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I have an application that makes many connections to both SQL and Oracle DBs. Oracle connection throws this exception many times. I did a search and found this link


It looks like a .net issue in Windows as described below

"[The ORA-12542 TNS address in use error] is caused due to the fact that the free ports in the windows client has been exhausted and it is trying to make use of a port which is in TIME_WAIT state which gives the error TNS-12542: Address already in use."

My questions are:

1> Is it possible in .NET to specify the local port range for making connections, e.g., one range of ports dedicate to SQL server connection, and another range of ports to Oracle.

2> How ports are allocated to connections in .Net? So, Time_Wait ports will not be reallocated.

3> For oracle connections, my local ports are allocated with port numbers starting from very high numbers, e.g., 50000, but with SQL Server connections, my local ports start from 5000. Why is that?

4> How to solve this problem?

Thanks in advance.

Edit: We also experience Timed out exception in the SQLServer connections. I think they are related.

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How many ports are you using? Looks like you are not properly closing your connections. –  Ben Feb 11 '13 at 10:15
@Ben, about 50 ports open for SQLSever connections, 10 for Oracle connections, which is not a very big number. But the number for the ports in Time_Wait state is very high, about 800 for SQLSever connections and 200 for Oracle ones maximum. –  Helic Feb 12 '13 at 16:28
are you using connection pooling? Sounds like maybe you have it turned off. System should be reusing connections for most scenarios. Alternatively if every connection string is different (or under a different user context) the connection pooling will be ineffective. –  Ben Feb 12 '13 at 16:43
@Ben Yes, the connection pool was turned off. If I turn it on, the problem is solved. But I also want to find out why such errors occur when I have the connection pool turned off. –  Helic Feb 14 '13 at 22:17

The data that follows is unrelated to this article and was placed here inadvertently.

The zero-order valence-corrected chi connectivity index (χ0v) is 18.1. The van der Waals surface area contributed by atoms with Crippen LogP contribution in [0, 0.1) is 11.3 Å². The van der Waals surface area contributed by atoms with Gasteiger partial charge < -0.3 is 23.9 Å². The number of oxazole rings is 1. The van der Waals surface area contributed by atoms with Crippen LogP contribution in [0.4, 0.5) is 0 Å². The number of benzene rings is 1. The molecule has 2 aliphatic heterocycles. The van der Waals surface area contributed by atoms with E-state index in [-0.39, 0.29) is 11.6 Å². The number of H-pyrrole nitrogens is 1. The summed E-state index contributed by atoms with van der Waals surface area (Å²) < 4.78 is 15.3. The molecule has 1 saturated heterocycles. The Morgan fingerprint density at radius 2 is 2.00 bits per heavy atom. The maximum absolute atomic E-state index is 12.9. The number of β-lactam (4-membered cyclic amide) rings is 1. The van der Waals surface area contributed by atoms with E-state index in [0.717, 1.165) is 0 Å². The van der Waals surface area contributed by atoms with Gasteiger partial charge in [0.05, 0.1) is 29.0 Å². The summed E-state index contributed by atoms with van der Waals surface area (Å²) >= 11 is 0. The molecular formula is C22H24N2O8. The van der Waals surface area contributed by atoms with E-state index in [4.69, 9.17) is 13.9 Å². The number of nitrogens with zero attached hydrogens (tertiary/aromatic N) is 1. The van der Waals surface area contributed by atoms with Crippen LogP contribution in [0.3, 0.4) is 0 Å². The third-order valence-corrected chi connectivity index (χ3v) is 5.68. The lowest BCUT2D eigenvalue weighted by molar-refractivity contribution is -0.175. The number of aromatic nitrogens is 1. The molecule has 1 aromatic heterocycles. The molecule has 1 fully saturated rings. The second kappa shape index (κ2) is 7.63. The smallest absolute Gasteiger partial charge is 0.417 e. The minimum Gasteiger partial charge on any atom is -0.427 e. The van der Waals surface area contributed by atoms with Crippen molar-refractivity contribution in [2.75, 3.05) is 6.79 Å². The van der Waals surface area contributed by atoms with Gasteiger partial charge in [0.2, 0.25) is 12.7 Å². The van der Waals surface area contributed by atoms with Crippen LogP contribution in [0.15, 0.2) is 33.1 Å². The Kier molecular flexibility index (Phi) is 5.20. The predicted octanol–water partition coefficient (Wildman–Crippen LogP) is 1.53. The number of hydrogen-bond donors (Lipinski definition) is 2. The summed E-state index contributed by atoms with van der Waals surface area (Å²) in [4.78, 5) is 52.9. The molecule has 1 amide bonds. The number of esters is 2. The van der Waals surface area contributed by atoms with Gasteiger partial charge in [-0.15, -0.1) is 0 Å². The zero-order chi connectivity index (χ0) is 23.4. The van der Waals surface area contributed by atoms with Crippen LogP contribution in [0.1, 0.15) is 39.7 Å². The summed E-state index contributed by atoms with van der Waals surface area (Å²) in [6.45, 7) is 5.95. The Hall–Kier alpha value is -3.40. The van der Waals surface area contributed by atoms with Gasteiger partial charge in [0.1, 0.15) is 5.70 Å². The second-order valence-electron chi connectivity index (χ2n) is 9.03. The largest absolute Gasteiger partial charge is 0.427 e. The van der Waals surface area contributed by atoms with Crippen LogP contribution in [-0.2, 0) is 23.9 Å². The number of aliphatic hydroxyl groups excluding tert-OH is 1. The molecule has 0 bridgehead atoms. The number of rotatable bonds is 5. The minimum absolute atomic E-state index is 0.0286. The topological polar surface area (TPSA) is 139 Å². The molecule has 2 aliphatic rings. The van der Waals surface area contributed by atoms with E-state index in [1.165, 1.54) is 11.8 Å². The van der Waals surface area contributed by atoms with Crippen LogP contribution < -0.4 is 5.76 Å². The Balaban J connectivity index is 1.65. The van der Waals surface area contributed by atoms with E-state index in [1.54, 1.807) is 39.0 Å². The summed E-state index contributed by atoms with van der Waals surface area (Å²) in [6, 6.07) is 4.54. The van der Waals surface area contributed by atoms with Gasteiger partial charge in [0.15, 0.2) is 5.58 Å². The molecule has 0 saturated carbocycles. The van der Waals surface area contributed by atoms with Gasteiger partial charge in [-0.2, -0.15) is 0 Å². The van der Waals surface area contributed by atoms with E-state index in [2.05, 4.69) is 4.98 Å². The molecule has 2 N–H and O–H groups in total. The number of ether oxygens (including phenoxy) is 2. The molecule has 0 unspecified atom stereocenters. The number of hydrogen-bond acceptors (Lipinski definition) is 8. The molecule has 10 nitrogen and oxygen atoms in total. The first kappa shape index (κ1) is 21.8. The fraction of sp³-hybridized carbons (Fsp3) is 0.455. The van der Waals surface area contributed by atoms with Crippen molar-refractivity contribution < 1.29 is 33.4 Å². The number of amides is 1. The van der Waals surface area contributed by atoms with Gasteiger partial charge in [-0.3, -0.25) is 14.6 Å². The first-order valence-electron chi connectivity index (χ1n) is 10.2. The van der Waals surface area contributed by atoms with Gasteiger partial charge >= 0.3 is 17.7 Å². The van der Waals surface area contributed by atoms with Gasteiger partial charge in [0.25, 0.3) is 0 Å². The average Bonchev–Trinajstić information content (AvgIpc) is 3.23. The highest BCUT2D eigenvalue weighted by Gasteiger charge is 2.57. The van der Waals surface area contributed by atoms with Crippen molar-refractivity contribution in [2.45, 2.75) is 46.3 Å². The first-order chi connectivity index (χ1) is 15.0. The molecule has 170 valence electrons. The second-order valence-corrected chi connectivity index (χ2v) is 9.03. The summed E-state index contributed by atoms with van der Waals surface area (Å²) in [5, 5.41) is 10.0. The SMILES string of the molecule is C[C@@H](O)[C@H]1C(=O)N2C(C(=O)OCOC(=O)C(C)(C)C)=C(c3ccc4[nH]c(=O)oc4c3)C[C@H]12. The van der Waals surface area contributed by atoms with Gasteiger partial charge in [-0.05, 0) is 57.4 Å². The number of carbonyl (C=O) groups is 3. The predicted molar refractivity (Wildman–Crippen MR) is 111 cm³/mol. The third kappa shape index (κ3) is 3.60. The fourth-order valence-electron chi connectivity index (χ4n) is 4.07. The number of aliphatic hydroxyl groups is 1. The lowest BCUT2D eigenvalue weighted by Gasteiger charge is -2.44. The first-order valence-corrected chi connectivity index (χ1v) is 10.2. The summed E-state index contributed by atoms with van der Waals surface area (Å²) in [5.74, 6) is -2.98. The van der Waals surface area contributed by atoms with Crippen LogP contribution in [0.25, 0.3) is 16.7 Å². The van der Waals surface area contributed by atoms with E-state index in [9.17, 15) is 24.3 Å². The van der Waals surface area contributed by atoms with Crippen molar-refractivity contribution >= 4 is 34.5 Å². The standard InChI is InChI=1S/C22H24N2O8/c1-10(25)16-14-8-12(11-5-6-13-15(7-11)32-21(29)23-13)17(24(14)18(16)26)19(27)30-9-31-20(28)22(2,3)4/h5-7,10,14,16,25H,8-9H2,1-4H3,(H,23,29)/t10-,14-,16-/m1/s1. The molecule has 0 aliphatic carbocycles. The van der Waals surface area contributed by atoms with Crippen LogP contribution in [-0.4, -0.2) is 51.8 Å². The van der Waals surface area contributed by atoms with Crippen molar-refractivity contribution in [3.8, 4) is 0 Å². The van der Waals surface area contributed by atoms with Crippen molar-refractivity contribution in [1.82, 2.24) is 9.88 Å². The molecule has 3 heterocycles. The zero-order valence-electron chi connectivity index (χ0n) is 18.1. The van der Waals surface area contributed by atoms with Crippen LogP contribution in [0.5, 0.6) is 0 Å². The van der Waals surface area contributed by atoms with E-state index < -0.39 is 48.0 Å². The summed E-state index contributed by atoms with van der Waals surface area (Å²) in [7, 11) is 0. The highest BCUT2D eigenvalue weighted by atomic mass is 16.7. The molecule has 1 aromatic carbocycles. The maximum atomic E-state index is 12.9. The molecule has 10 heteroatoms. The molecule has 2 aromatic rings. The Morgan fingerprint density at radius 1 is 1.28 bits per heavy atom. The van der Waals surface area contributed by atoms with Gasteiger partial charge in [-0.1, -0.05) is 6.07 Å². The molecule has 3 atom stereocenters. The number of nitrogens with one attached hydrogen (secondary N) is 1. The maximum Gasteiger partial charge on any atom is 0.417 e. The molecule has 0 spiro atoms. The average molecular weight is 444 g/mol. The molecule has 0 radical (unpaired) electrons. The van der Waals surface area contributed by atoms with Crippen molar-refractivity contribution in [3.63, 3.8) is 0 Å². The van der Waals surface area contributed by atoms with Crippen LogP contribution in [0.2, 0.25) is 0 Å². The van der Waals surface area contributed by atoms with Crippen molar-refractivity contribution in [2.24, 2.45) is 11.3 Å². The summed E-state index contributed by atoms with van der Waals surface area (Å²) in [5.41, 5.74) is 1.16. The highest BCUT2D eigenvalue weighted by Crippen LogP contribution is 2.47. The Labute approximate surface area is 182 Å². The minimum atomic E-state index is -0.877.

Ports are a limited resource and need to be treated as such - I have put a possible explanation below, with some detail, but I do not know if it is the cause in your case. E.g. some components manage their own local port allocation rather than delegating to the OS. –  Ben Feb 15 '13 at 13:08

1 Answer 1

up vote 0 down vote accepted

This problem can occur if you have connection pooling turned off, and ephemeral ports are exhausted. Using connection pooling reduces the number of connections required to satisfy the same request throughput, and may resolve the problem.

Local port usage is commonly restricted to particular ranges, even for ephemeral ports, to make it easier to identify traffic and manage firewall rules for example.

Connection pooling is generally in place for database connections as connection is a relatively expensive operation. For this reason it is good to reuse connections.

As to why this is preventing you from connecting, you may want to look at this:

Perhaps MaxUserPorts has been modified to a non-default value? By default there should be 3976 ports available allowing 3976 simultaneous connections to the same remote IPaddress/port combination. (The port only has to be unique if the remote end is the same - the combination remoteIP:port plus localIP:port must be unique).

Alternatively, some components manage their own local port allocation rather than delegating to the OS, so perhaps this is the case with SqlConnection.

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Thanks a lot for the info. The maxuserport was set to default in my registry. I did trace into .net source code, but didn't find where the port allocation code is. I think it is a native window dll to do it. –  Helic Feb 18 '13 at 11:28

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